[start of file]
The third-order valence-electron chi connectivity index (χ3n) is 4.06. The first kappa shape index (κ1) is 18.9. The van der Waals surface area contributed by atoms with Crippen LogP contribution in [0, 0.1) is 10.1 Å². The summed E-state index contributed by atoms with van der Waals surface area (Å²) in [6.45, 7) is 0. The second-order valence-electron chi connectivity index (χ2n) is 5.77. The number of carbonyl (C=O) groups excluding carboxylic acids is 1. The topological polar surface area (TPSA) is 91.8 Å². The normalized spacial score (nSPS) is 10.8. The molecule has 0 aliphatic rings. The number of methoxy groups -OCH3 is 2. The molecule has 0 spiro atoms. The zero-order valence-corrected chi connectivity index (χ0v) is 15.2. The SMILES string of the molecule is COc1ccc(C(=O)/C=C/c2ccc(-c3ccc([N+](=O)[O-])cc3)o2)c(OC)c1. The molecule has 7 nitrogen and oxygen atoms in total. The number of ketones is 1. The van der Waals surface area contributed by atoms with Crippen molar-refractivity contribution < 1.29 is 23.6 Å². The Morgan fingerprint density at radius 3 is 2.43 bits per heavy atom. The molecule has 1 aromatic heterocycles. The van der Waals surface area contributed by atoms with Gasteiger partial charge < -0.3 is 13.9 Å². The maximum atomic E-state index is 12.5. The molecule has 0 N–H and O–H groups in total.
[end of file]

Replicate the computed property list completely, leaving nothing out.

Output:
The third-order valence-electron chi connectivity index (χ3n) is 4.06. The first kappa shape index (κ1) is 18.9. The van der Waals surface area contributed by atoms with Crippen LogP contribution in [0, 0.1) is 10.1 Å². The summed E-state index contributed by atoms with van der Waals surface area (Å²) in [6.45, 7) is 0. The second-order valence-electron chi connectivity index (χ2n) is 5.77. The number of carbonyl (C=O) groups excluding carboxylic acids is 1. The topological polar surface area (TPSA) is 91.8 Å². The normalized spacial score (nSPS) is 10.8. The molecule has 0 aliphatic rings. The number of methoxy groups -OCH3 is 2. The molecule has 0 spiro atoms. The zero-order valence-corrected chi connectivity index (χ0v) is 15.2. The SMILES string of the molecule is COc1ccc(C(=O)/C=C/c2ccc(-c3ccc([N+](=O)[O-])cc3)o2)c(OC)c1. The molecule has 7 nitrogen and oxygen atoms in total. The number of ketones is 1. The van der Waals surface area contributed by atoms with Crippen molar-refractivity contribution < 1.29 is 23.6 Å². The Morgan fingerprint density at radius 3 is 2.43 bits per heavy atom. The molecule has 1 aromatic heterocycles. The van der Waals surface area contributed by atoms with Gasteiger partial charge < -0.3 is 13.9 Å². The maximum atomic E-state index is 12.5. The molecule has 0 N–H and O–H groups in total.